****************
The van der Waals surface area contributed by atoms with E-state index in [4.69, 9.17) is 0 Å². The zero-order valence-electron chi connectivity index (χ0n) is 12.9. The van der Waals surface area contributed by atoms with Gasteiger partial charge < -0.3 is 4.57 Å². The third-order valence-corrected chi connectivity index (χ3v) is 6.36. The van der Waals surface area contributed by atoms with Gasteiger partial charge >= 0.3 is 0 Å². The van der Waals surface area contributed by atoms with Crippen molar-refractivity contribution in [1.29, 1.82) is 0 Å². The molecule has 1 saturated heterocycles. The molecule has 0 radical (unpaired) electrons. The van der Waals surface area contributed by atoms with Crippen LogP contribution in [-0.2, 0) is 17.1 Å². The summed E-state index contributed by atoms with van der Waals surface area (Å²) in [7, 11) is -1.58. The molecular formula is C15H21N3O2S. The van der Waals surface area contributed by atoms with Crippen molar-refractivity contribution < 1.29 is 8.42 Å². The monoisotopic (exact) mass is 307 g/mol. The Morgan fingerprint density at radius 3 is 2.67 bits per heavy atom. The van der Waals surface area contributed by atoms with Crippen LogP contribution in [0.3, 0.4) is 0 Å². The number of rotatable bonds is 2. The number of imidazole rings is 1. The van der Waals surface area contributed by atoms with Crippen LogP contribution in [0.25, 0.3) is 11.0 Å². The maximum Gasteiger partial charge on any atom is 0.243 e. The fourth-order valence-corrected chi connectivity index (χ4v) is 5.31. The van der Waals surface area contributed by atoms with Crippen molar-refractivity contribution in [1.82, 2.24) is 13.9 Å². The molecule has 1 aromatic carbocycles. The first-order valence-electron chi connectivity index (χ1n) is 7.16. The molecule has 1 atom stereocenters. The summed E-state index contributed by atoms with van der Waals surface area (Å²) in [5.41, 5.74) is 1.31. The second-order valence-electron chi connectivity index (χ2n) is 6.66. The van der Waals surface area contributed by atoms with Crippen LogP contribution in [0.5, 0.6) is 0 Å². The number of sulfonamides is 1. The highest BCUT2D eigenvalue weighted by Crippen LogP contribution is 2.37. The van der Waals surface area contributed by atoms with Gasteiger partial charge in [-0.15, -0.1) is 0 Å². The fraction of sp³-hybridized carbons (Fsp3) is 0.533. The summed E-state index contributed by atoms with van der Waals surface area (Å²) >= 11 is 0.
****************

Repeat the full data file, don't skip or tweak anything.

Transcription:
The van der Waals surface area contributed by atoms with E-state index in [4.69, 9.17) is 0 Å². The zero-order valence-electron chi connectivity index (χ0n) is 12.9. The van der Waals surface area contributed by atoms with Gasteiger partial charge < -0.3 is 4.57 Å². The third-order valence-corrected chi connectivity index (χ3v) is 6.36. The van der Waals surface area contributed by atoms with Gasteiger partial charge >= 0.3 is 0 Å². The van der Waals surface area contributed by atoms with Crippen molar-refractivity contribution in [1.29, 1.82) is 0 Å². The molecule has 1 saturated heterocycles. The molecule has 0 radical (unpaired) electrons. The van der Waals surface area contributed by atoms with Crippen LogP contribution in [-0.2, 0) is 17.1 Å². The summed E-state index contributed by atoms with van der Waals surface area (Å²) in [7, 11) is -1.58. The molecular formula is C15H21N3O2S. The van der Waals surface area contributed by atoms with Crippen molar-refractivity contribution < 1.29 is 8.42 Å². The monoisotopic (exact) mass is 307 g/mol. The Morgan fingerprint density at radius 3 is 2.67 bits per heavy atom. The van der Waals surface area contributed by atoms with Crippen LogP contribution in [0.3, 0.4) is 0 Å². The number of rotatable bonds is 2. The number of imidazole rings is 1. The van der Waals surface area contributed by atoms with Crippen LogP contribution in [0.25, 0.3) is 11.0 Å². The maximum Gasteiger partial charge on any atom is 0.243 e. The fourth-order valence-corrected chi connectivity index (χ4v) is 5.31. The van der Waals surface area contributed by atoms with Crippen molar-refractivity contribution in [1.82, 2.24) is 13.9 Å². The molecule has 1 aromatic carbocycles. The first-order valence-electron chi connectivity index (χ1n) is 7.16. The molecule has 1 atom stereocenters. The summed E-state index contributed by atoms with van der Waals surface area (Å²) in [5.41, 5.74) is 1.31. The second-order valence-electron chi connectivity index (χ2n) is 6.66. The van der Waals surface area contributed by atoms with Crippen LogP contribution in [0.5, 0.6) is 0 Å². The number of sulfonamides is 1. The highest BCUT2D eigenvalue weighted by Crippen LogP contribution is 2.37. The van der Waals surface area contributed by atoms with Gasteiger partial charge in [-0.15, -0.1) is 0 Å². The fraction of sp³-hybridized carbons (Fsp3) is 0.533. The summed E-state index contributed by atoms with van der Waals surface area (Å²) >= 11 is 0.